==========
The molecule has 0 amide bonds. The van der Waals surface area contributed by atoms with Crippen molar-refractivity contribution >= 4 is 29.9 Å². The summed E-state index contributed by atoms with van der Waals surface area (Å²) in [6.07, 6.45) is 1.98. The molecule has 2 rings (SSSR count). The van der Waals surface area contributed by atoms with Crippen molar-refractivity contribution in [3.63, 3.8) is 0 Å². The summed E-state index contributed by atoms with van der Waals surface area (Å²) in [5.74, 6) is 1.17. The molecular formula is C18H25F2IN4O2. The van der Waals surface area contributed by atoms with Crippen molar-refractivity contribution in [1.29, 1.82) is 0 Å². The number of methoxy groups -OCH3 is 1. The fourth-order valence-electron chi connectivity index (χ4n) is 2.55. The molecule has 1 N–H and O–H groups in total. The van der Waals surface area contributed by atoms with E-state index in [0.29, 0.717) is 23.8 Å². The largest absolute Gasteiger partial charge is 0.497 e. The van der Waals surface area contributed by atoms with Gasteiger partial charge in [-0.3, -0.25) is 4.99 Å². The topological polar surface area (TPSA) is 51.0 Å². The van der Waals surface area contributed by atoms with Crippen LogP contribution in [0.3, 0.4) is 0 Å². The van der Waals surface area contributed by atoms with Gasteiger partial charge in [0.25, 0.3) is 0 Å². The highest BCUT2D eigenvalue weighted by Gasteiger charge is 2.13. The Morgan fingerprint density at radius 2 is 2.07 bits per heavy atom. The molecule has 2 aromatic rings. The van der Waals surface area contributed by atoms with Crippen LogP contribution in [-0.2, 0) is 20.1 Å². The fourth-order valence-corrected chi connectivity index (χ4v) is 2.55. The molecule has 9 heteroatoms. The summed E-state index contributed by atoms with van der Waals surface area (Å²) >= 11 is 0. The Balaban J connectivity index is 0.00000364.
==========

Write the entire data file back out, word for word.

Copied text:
The molecule has 0 amide bonds. The van der Waals surface area contributed by atoms with Crippen molar-refractivity contribution >= 4 is 29.9 Å². The summed E-state index contributed by atoms with van der Waals surface area (Å²) in [6.07, 6.45) is 1.98. The molecule has 2 rings (SSSR count). The van der Waals surface area contributed by atoms with Crippen molar-refractivity contribution in [3.63, 3.8) is 0 Å². The summed E-state index contributed by atoms with van der Waals surface area (Å²) in [5.74, 6) is 1.17. The molecular formula is C18H25F2IN4O2. The van der Waals surface area contributed by atoms with Crippen molar-refractivity contribution in [1.29, 1.82) is 0 Å². The number of methoxy groups -OCH3 is 1. The fourth-order valence-electron chi connectivity index (χ4n) is 2.55. The molecule has 1 N–H and O–H groups in total. The van der Waals surface area contributed by atoms with E-state index in [0.29, 0.717) is 23.8 Å². The largest absolute Gasteiger partial charge is 0.497 e. The van der Waals surface area contributed by atoms with Gasteiger partial charge in [-0.3, -0.25) is 4.99 Å². The topological polar surface area (TPSA) is 51.0 Å². The van der Waals surface area contributed by atoms with Crippen LogP contribution in [0.3, 0.4) is 0 Å². The van der Waals surface area contributed by atoms with Gasteiger partial charge in [0.25, 0.3) is 0 Å². The highest BCUT2D eigenvalue weighted by Gasteiger charge is 2.13. The Morgan fingerprint density at radius 2 is 2.07 bits per heavy atom. The molecule has 2 aromatic rings. The van der Waals surface area contributed by atoms with Crippen LogP contribution in [-0.2, 0) is 20.1 Å². The fourth-order valence-corrected chi connectivity index (χ4v) is 2.55. The molecule has 9 heteroatoms. The summed E-state index contributed by atoms with van der Waals surface area (Å²) >= 11 is 0. The Balaban J connectivity index is 0.00000364.